“Dark matter” is Milgrom acceleration from vacuum trace chiral anisotropy (Sakharov criteria) leaking angular momentum non-conservation through Noether’s theorem. 40 theory-years fear one undergrad-day, a published experiment (DOI:10.1002/anie.201704221) with a crafted molecule. The Emperor is nekkid. Look.

    • StanChaz

      I prefer “dirty maths”.

  • OWilson

    Humans tend to postulate explanations for the unexplained. Beliefs require little or no empirical evidence, science demands cause and effect to explain observation.

    The main evidence we have for DM is the apparent flat rotation curve of the Adromeda Galaxy, which “appears” to defy the Einstein/Newton long held theory of gravition, and the obvious spiral shape of the galaxy itself. Only rotating and trailing arms give us the classical vortex pattern.

    Other confirmation “appears” to come from galaxy clumping, and early matter formation in the Big Bang, (itself a postulate). Confirmation bias?

    Once a postulate, however tentative, is propose it is automatically given “properties”, that are just as hypothetical. Now it has “hurricanes”.

    (The Grand Designer, has holy ghosts, archangels with harps, and so on! :)

    While it is interesting, it should not be taken as “settled science”. It should take it’s place as an unproved hypothesis.

    “Earlier this year, the most sensitive dark matter experiment to date, LUX, released its results showing no direct evidence for dark matter and failing to confirm potential detections by two groups of experiments, DAMA/Libra and CoGeNT and Super-CDMS.

    Despite this, fellow scientists are pushing forward, determined to measure direct evidence of dark matter. The U.S. Department Of Energy and National Science Foundation are on board with this plan, as they recently announced a new round of funding for 3 upcoming dark matter experiments: LZ (the successor to LUX), SuperCDMS-SNOLAB, and ADMX-Gen2.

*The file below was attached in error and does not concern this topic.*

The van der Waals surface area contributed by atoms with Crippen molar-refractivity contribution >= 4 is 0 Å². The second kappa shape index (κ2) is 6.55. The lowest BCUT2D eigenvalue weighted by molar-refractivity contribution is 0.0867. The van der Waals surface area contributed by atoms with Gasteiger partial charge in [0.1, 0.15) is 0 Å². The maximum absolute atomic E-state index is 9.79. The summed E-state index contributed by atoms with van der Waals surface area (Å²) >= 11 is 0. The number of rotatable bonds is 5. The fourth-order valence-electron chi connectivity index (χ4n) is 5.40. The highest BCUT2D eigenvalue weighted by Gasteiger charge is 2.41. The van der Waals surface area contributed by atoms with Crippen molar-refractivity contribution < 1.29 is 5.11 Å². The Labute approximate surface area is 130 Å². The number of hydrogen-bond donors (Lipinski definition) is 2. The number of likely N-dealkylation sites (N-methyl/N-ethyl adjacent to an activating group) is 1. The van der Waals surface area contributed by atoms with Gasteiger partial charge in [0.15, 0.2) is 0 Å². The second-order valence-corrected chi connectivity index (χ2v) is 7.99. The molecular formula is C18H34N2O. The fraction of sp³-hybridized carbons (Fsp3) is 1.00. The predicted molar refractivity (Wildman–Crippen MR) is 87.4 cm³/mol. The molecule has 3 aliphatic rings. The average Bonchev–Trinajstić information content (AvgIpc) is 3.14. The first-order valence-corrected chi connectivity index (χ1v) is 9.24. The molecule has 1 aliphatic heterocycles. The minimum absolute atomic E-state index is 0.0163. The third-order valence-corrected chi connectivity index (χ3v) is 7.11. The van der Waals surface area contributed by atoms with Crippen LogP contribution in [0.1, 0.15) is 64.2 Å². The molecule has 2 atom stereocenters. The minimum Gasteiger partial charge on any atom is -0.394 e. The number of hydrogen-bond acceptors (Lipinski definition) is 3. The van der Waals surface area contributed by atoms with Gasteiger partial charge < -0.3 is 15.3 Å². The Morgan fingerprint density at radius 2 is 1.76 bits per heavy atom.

So if we haven’t measured dark matter directly yet, what is keeping researchers on the scent and funding agencies interested?” – Starts With a Bang!

    A valid question, like what keeps the Pope in his palace? :)

    • StanChaz

      And what keeps il Duce Trump in Mar a Lago?
      Laziness and golf.
      Well perhaps we’re safer with him on the golf course all day.
      Onward Space Farce!

  • AbedPeerally

    We have been struggling with DM since over a century and with DE since at least 1998. While an awful lot has been speculated there is not a single scientifically acceptable cause and effect as OWilson says. However there is a valid cause and effect scenario. It will be described in the next months in my coming origin of universe and theory of everything. I believe it will have a major scientific impact. It is a complicated account and would have taken many years to complete. It will be worthwhile.

    • OWilson

      We await your treatise with baited breath! :)

      • AbedPeerally

        Thanks OWilson. I have been on my universe project since 10 years and after patiently writing and publishing my first book to introduce the universe and consciousness, so as to preempt my second detailed account (600 pages) for intellectuals and scientists,and a third brief simplified one of 230 pages for the young and for the general public. I can assure you, in view of the well known fact that humanity and most scientists and intellectuals have been traumatized by theories of everything and of the origin of the universe, my coming book I can very humbly say will be an antidote of the anguish suffered by so many.

  • StanChaz

    OMG!
    A dark matter hurricane!
    Forget about the caravan.
    No doubt that this threat will surely panic both racist Trump and his alt-right friends.